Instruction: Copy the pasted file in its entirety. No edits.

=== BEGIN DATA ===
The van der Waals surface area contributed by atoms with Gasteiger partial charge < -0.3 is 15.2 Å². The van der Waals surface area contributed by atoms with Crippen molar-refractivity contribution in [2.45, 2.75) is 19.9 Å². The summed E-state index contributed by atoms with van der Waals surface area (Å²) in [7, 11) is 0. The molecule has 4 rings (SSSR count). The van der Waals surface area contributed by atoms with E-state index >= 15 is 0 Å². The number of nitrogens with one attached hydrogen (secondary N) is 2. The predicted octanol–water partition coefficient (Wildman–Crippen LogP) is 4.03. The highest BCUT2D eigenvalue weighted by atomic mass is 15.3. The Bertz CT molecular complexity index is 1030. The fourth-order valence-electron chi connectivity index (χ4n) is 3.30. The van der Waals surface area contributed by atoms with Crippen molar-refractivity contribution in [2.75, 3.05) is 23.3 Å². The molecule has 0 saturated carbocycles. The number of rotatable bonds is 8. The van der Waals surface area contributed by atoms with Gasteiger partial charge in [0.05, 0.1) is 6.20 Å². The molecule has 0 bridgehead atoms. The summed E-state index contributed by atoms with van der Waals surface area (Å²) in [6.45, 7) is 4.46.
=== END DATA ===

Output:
The van der Waals surface area contributed by atoms with Gasteiger partial charge < -0.3 is 15.2 Å². The van der Waals surface area contributed by atoms with Crippen molar-refractivity contribution in [2.45, 2.75) is 19.9 Å². The summed E-state index contributed by atoms with van der Waals surface area (Å²) in [7, 11) is 0. The molecule has 4 rings (SSSR count). The van der Waals surface area contributed by atoms with E-state index >= 15 is 0 Å². The number of nitrogens with one attached hydrogen (secondary N) is 2. The predicted octanol–water partition coefficient (Wildman–Crippen LogP) is 4.03. The highest BCUT2D eigenvalue weighted by atomic mass is 15.3. The Bertz CT molecular complexity index is 1030. The fourth-order valence-electron chi connectivity index (χ4n) is 3.30. The van der Waals surface area contributed by atoms with Crippen molar-refractivity contribution in [2.75, 3.05) is 23.3 Å². The molecule has 0 saturated carbocycles. The number of rotatable bonds is 8. The van der Waals surface area contributed by atoms with Gasteiger partial charge in [0.05, 0.1) is 6.20 Å². The molecule has 0 bridgehead atoms. The summed E-state index contributed by atoms with van der Waals surface area (Å²) in [6.45, 7) is 4.46.